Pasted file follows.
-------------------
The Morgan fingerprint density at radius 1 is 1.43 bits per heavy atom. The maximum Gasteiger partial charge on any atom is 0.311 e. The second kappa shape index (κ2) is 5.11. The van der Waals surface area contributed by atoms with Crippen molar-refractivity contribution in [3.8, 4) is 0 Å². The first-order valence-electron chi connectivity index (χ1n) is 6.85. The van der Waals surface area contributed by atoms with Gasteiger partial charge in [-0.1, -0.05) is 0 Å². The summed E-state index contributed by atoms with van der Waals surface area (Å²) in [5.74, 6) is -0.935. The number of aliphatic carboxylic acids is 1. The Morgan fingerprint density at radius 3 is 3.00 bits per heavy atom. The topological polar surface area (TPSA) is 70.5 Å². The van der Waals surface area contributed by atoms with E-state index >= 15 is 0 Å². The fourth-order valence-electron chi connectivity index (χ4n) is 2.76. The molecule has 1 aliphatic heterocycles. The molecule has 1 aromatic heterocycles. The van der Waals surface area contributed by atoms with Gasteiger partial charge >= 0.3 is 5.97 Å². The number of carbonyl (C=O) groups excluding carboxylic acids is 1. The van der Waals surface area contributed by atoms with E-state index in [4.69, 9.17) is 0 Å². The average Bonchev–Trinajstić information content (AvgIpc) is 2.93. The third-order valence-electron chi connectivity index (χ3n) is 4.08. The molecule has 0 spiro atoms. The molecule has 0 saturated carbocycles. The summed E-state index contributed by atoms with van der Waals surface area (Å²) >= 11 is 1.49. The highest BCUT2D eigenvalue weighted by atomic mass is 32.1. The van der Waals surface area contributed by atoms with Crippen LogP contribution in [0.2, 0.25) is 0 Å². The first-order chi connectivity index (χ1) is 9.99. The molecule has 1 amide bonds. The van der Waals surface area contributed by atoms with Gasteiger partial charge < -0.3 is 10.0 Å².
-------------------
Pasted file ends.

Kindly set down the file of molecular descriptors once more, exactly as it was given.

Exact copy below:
The Morgan fingerprint density at radius 1 is 1.43 bits per heavy atom. The maximum Gasteiger partial charge on any atom is 0.311 e. The second kappa shape index (κ2) is 5.11. The van der Waals surface area contributed by atoms with Crippen molar-refractivity contribution in [3.8, 4) is 0 Å². The first-order valence-electron chi connectivity index (χ1n) is 6.85. The van der Waals surface area contributed by atoms with Gasteiger partial charge in [-0.1, -0.05) is 0 Å². The summed E-state index contributed by atoms with van der Waals surface area (Å²) in [5.74, 6) is -0.935. The number of aliphatic carboxylic acids is 1. The Morgan fingerprint density at radius 3 is 3.00 bits per heavy atom. The topological polar surface area (TPSA) is 70.5 Å². The van der Waals surface area contributed by atoms with E-state index >= 15 is 0 Å². The fourth-order valence-electron chi connectivity index (χ4n) is 2.76. The molecule has 1 aliphatic heterocycles. The molecule has 1 aromatic heterocycles. The van der Waals surface area contributed by atoms with Gasteiger partial charge >= 0.3 is 5.97 Å². The number of carbonyl (C=O) groups excluding carboxylic acids is 1. The van der Waals surface area contributed by atoms with E-state index in [4.69, 9.17) is 0 Å². The average Bonchev–Trinajstić information content (AvgIpc) is 2.93. The third-order valence-electron chi connectivity index (χ3n) is 4.08. The molecule has 0 spiro atoms. The molecule has 0 saturated carbocycles. The summed E-state index contributed by atoms with van der Waals surface area (Å²) >= 11 is 1.49. The highest BCUT2D eigenvalue weighted by atomic mass is 32.1. The van der Waals surface area contributed by atoms with Crippen LogP contribution in [0.2, 0.25) is 0 Å². The first-order chi connectivity index (χ1) is 9.99. The molecule has 1 amide bonds. The van der Waals surface area contributed by atoms with Gasteiger partial charge < -0.3 is 10.0 Å².